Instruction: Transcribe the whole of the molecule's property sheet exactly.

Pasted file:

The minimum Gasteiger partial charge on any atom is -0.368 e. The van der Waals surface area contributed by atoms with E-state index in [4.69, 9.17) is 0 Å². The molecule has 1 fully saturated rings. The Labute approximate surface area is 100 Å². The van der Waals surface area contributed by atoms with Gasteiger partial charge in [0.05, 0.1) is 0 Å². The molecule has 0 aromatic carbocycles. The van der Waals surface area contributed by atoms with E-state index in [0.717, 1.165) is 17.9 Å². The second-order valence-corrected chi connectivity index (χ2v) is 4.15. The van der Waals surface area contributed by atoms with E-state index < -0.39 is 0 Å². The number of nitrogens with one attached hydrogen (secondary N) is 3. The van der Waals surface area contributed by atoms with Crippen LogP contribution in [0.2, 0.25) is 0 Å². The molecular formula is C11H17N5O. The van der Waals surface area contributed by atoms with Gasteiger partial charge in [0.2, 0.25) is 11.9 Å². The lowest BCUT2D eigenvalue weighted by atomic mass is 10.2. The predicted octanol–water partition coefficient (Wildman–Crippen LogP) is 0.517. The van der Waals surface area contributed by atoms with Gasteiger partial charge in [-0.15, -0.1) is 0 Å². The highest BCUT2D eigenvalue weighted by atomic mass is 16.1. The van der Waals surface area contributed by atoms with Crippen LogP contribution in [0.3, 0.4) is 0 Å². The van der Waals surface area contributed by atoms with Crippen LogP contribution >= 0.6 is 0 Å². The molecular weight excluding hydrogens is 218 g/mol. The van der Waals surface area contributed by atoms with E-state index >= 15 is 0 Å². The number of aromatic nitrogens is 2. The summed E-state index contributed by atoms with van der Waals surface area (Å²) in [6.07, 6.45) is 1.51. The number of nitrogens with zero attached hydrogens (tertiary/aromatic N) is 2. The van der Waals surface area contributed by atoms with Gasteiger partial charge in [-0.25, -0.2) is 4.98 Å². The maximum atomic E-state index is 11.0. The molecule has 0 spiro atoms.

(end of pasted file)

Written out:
The minimum Gasteiger partial charge on any atom is -0.368 e. The van der Waals surface area contributed by atoms with E-state index in [4.69, 9.17) is 0 Å². The molecule has 1 fully saturated rings. The Labute approximate surface area is 100 Å². The van der Waals surface area contributed by atoms with Gasteiger partial charge in [0.05, 0.1) is 0 Å². The molecule has 0 aromatic carbocycles. The van der Waals surface area contributed by atoms with E-state index in [0.717, 1.165) is 17.9 Å². The second-order valence-corrected chi connectivity index (χ2v) is 4.15. The van der Waals surface area contributed by atoms with E-state index < -0.39 is 0 Å². The number of nitrogens with one attached hydrogen (secondary N) is 3. The van der Waals surface area contributed by atoms with Crippen LogP contribution in [0.2, 0.25) is 0 Å². The molecular formula is C11H17N5O. The van der Waals surface area contributed by atoms with Gasteiger partial charge in [0.2, 0.25) is 11.9 Å². The lowest BCUT2D eigenvalue weighted by atomic mass is 10.2. The predicted octanol–water partition coefficient (Wildman–Crippen LogP) is 0.517. The van der Waals surface area contributed by atoms with Gasteiger partial charge in [-0.15, -0.1) is 0 Å². The highest BCUT2D eigenvalue weighted by atomic mass is 16.1. The van der Waals surface area contributed by atoms with Crippen LogP contribution in [0.3, 0.4) is 0 Å². The van der Waals surface area contributed by atoms with Crippen LogP contribution >= 0.6 is 0 Å². The molecular weight excluding hydrogens is 218 g/mol. The van der Waals surface area contributed by atoms with E-state index >= 15 is 0 Å². The number of aromatic nitrogens is 2. The summed E-state index contributed by atoms with van der Waals surface area (Å²) in [6.07, 6.45) is 1.51. The number of nitrogens with zero attached hydrogens (tertiary/aromatic N) is 2. The van der Waals surface area contributed by atoms with Gasteiger partial charge in [-0.25, -0.2) is 4.98 Å². The maximum atomic E-state index is 11.0. The molecule has 0 spiro atoms.